The fundamental theorem of arithmetic states that every integer greater than 1 can be factored uniquely (up to the ordering of the factors) into a product of powers of one or more primes. So denoting the primes 2, 3, 5 … as , , , …, each integer can be factored as , where and are the index and power of the prime in the factorization. For example, , or .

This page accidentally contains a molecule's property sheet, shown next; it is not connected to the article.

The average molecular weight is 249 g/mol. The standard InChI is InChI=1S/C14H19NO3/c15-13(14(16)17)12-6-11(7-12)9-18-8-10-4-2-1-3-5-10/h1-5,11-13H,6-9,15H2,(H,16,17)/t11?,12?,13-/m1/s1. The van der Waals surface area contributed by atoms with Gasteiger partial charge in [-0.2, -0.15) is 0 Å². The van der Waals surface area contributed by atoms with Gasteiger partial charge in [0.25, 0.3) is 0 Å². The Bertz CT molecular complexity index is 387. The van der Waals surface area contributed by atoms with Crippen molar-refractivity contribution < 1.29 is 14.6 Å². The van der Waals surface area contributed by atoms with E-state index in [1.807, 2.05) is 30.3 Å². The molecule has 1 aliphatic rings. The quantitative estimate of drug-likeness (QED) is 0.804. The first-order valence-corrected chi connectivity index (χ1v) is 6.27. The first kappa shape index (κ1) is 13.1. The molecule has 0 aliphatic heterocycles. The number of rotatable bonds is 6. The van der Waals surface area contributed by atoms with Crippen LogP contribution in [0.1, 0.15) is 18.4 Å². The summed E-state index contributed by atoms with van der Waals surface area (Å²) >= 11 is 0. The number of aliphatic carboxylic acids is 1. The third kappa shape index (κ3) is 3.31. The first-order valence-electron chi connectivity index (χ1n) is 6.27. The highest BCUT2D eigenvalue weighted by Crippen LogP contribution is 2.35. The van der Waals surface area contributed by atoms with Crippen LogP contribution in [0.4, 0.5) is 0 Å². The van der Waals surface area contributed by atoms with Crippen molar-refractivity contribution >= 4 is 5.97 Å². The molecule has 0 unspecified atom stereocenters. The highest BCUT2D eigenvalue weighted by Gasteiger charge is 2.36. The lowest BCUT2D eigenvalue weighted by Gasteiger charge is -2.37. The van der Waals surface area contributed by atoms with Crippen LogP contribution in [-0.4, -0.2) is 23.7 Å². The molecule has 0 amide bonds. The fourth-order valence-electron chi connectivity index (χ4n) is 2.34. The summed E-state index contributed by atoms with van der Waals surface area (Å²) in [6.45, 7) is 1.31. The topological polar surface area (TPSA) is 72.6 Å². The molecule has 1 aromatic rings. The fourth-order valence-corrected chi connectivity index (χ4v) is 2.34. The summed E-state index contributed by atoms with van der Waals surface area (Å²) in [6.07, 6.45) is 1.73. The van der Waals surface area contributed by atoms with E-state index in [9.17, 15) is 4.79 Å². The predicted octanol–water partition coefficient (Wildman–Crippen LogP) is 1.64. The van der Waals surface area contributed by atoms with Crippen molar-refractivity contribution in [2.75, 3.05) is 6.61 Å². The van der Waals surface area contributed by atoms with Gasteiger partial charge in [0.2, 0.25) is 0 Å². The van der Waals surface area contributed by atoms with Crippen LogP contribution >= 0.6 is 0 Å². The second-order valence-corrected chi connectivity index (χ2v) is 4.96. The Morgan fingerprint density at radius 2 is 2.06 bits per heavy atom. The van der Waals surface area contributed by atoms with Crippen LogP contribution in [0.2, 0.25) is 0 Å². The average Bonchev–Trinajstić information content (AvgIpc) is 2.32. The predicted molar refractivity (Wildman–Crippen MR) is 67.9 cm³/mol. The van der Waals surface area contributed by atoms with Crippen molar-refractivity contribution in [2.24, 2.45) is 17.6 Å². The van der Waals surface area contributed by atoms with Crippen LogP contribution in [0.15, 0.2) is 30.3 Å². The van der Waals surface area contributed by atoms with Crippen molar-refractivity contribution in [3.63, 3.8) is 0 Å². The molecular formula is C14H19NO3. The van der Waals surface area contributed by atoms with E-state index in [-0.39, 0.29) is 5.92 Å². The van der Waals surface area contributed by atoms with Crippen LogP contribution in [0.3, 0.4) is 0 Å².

After that, each index and exponent can likewise be factored: . Because the recursive process ends with all indexes and exponents as 1, the ones can be suppressed without loss of meaning, so that .

This Demonstration shows this representation of any integer factorization.